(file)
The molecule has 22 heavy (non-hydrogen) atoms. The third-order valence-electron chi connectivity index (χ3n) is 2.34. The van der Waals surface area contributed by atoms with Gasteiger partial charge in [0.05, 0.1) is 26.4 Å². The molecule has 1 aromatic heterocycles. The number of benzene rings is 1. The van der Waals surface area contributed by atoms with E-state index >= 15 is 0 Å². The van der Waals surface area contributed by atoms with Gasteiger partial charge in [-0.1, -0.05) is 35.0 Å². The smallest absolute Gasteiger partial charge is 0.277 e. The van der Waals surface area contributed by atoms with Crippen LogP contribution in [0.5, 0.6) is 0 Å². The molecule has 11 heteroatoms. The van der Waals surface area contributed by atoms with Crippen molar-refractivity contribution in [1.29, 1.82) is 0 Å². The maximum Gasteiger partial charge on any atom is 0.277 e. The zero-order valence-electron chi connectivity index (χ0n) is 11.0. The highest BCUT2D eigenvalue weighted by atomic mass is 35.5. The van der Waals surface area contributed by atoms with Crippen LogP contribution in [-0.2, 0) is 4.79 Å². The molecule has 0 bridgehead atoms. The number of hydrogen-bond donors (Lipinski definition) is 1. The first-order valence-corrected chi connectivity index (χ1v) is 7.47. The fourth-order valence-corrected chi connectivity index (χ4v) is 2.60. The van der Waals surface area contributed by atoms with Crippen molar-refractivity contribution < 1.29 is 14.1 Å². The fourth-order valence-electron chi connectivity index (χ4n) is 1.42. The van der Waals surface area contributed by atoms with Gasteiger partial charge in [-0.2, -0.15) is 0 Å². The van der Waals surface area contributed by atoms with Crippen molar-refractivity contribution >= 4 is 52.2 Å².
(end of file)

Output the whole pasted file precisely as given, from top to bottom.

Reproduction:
The molecule has 22 heavy (non-hydrogen) atoms. The third-order valence-electron chi connectivity index (χ3n) is 2.34. The van der Waals surface area contributed by atoms with Gasteiger partial charge in [0.05, 0.1) is 26.4 Å². The molecule has 1 aromatic heterocycles. The number of benzene rings is 1. The van der Waals surface area contributed by atoms with E-state index >= 15 is 0 Å². The van der Waals surface area contributed by atoms with Gasteiger partial charge in [-0.1, -0.05) is 35.0 Å². The smallest absolute Gasteiger partial charge is 0.277 e. The van der Waals surface area contributed by atoms with Crippen LogP contribution in [0.5, 0.6) is 0 Å². The molecule has 11 heteroatoms. The van der Waals surface area contributed by atoms with Crippen molar-refractivity contribution in [1.29, 1.82) is 0 Å². The maximum Gasteiger partial charge on any atom is 0.277 e. The zero-order valence-electron chi connectivity index (χ0n) is 11.0. The highest BCUT2D eigenvalue weighted by atomic mass is 35.5. The van der Waals surface area contributed by atoms with Crippen LogP contribution in [-0.2, 0) is 4.79 Å². The molecule has 0 bridgehead atoms. The number of hydrogen-bond donors (Lipinski definition) is 1. The first-order valence-corrected chi connectivity index (χ1v) is 7.47. The fourth-order valence-corrected chi connectivity index (χ4v) is 2.60. The van der Waals surface area contributed by atoms with Crippen molar-refractivity contribution < 1.29 is 14.1 Å². The fourth-order valence-electron chi connectivity index (χ4n) is 1.42. The van der Waals surface area contributed by atoms with Gasteiger partial charge in [-0.2, -0.15) is 0 Å². The van der Waals surface area contributed by atoms with Crippen molar-refractivity contribution >= 4 is 52.2 Å².